AB 21 (Kalra) mandates “sanctuary” college campuses by requiring the Trustees of the California State University (CSU), the governing boards of community college districts, and independent colleges and universities that participate in the Cal Grant program to, among other things: 1) refrain from releasing certain personally identifiable information of students, faculty, and staff; 2) advise all students, faculty, and staff to follow specified protocols if any law enforcement officer seeking to enforce immigration law is expected to, will, or has entered a campus; 3) adopt and implement the model policy developed by the Attorney General or an equivalent policy pursuant to the California Values Act; 4) ensure that financial aid and other benefits provided to students in the United States illegally are continued in the event the student is subject to a federal immigration action or order to the greatest extent possible. Requests the Regents of the University of California (UC) to do the same.
Repeal of the High School Exit Exam – The Bad
AB 830 (Kalra) repeals the California High School Exit Exam (CAHSEE) statutes and removes the requirement to pass the CAHSEE (which tests very basic proficiency in English language arts and mathematics) as a condition of receiving a high school diploma or condition of graduating from high school.
Changes to the Recall Process – The Bad
SB 117 (Budget Committee) changed the process for recalls of state officials to delay the timing of a recall. Essentially, this bill will make it virtually impossible to recall sitting members of the State Assembly, and it will delay the recall of a State Senator or Constitutional Officer for months. This bill was passed as a budget trailer bill instead of going through the normal committee process as a way to protect a current State Senator who had a recall petition certified and signatures submitted to local elections officials.
Double Voting Potential – The Bad
SB 286 (Stern) allows vote-by-mail (VBM) voters to vote a live ballot at a polling place, vote center or satellite voting location without having to surrender their VBM ballot, as specified. Current law requires a VBM voter to surrender his or her VBM ballot at a polling place before being given a live polling place ballot.
Cap and Tax Extension – The Bad
AB 398 (E. Garcia) extends and reconfigures the state’s cap-and-trade program created under the California Global Warming Solutions Act to January 1, 2030. Originally, the Cap and Tax program was set to expire in 2020, but AB 398 extends it for another 10 years and changed the program to allow for significant tax increases to be levied by the Air Resources Board.
Discouraging Pharmaceutical Research – The Bad
SB 17 (Hernandez) requires health plans and insurers that report rate information through the existing large and small group rate review process to also report specified information related to prescription drug pricing to the Department of Managed Health Care (DMHC) and the California Department of Insurance (DOI), of the 25 most frequently prescribed drugs, the 25 most costly drugs by total annual plan spending, and the 25 drugs with the highest year-over-year increase in total annual plan spending. The legislation fails to require health plans and Pharmacy Benefit Managers (PBMs) from making rebate amounts public.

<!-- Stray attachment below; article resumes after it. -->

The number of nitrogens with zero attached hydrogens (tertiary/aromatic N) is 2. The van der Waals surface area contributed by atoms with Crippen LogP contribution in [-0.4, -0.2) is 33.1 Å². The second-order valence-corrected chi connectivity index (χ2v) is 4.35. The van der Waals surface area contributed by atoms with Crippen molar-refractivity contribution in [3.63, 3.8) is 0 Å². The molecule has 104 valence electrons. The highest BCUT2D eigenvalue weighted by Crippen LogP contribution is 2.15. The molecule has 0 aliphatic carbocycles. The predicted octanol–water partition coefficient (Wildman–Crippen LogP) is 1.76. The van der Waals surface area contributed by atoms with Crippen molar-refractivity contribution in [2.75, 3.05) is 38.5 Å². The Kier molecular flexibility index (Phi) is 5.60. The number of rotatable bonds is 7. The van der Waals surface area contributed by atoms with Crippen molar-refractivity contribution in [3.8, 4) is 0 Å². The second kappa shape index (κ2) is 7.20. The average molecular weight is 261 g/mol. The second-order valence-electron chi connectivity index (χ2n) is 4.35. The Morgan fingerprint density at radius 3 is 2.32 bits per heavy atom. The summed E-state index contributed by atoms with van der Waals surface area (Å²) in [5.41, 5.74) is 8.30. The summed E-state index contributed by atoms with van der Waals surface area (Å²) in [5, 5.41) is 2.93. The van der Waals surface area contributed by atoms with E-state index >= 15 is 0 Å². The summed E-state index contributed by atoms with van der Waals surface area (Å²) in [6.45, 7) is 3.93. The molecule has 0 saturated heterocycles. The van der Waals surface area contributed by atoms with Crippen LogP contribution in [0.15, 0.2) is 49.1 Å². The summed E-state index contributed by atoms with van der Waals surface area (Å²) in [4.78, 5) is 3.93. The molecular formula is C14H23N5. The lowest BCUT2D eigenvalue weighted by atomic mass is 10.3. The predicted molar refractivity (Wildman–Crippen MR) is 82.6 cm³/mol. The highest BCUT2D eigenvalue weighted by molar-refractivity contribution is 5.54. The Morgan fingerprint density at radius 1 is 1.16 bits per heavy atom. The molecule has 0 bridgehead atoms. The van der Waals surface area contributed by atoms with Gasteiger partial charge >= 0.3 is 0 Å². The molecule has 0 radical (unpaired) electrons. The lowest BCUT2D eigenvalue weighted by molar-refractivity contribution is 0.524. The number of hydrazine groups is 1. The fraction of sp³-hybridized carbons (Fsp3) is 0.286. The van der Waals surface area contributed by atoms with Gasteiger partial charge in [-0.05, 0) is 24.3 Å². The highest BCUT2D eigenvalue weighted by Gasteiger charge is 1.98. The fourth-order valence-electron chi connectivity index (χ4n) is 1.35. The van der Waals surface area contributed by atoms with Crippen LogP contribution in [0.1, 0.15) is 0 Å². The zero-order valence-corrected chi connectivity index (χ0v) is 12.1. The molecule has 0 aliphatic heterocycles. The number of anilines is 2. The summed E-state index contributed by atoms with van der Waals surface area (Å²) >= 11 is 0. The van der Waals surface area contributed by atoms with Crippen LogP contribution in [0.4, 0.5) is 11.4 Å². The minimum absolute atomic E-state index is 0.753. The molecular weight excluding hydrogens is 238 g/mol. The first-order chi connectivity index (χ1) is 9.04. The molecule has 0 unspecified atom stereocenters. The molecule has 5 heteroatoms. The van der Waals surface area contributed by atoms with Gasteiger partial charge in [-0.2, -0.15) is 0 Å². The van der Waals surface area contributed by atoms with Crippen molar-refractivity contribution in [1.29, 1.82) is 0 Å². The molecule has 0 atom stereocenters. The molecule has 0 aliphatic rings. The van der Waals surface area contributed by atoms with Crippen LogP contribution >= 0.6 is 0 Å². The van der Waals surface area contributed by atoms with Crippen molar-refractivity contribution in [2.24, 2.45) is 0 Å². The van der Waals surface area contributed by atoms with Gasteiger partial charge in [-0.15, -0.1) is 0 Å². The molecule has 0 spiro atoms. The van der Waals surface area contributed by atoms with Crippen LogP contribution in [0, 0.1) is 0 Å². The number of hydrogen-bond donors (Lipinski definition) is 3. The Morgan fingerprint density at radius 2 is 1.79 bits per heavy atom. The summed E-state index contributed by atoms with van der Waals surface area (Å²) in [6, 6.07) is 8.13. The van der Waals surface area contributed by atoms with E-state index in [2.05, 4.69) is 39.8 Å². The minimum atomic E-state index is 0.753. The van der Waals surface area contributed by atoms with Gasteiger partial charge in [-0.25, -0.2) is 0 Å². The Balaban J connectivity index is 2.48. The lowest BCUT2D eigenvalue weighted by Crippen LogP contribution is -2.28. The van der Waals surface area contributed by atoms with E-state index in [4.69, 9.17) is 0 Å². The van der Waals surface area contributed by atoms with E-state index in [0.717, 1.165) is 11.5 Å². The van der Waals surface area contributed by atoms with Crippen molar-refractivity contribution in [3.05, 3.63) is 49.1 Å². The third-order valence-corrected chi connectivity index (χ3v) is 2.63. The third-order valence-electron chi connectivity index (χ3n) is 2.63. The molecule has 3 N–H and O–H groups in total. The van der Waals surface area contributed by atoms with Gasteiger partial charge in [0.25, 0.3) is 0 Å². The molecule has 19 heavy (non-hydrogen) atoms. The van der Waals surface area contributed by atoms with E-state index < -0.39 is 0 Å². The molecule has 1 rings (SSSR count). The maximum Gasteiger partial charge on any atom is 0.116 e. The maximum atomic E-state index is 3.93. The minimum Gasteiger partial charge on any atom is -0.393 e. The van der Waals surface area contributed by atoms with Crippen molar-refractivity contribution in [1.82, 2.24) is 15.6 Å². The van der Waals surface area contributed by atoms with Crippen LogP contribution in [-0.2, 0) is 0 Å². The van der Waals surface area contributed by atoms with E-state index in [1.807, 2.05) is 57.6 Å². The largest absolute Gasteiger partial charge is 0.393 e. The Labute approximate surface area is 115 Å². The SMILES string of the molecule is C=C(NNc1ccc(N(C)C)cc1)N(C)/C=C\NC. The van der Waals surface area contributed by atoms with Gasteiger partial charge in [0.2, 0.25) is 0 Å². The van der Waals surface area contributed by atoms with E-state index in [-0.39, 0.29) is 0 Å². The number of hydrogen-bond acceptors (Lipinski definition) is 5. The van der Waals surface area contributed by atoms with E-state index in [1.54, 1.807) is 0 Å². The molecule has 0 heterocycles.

Making Prescriptions More Expensive – The Bad
AB 265 (Wood) generally prohibits a prescription drug manufacturer from offering discounts on name-brand drugs to California consumers if a generic alternative is available. This flies in the face of reason given that name-brand pharmaceuticals bear the majority of Research and Development costs. Companies generally should be allowed to offer discounts to consumers, but this measure prevents that practice.
Elimination of Arbitration – The Bad
SB 33 (Dodd) effectively bans binding arbitration agreements in private contracts involving any business under the regulatory oversight governed by the Corporations Code. The bill was originally drafted in response to the Wells Fargo controversy where accounts were opened without the knowledge of customers, but this bill goes far beyond the bad-faith actions of Wells Fargo. Trial lawyers were primarily responsible for the drafting of this bill, and SB 33 will force contract disputes to be adjudicated by the courts instead of less-costly arbitration.
Mandatory Leave for Small Business Employees – The Bad
SB 63 (Jackson) mandates that employers with as little as 20 employees provide their employees with up to 12 weeks of parental leave to bond with a new child. Currently, this law applies to companies with 50 or more employees, but reducing the number to 20 will pose significant impacts to the vast majority of small businesses in California making the state even less attractive for entrepreneurship.
Mandatory Transgender Sensitivity Training – The Bad
SB 396 (Lara) requires employers with 50 or more employees to provide training and education regarding harassment based on gender identity, gender expression and sexual orientation to all supervisory employees, and to display a poster regarding transgender rights in a prominent and accessible location in the workplace. Nobody is in favor of harassment, but this legislation requires specific focus (2 hours of discussion) on transgender issues when training people on sexual harassment. It also forces employers to post another notification sign in a visible space on the business premise.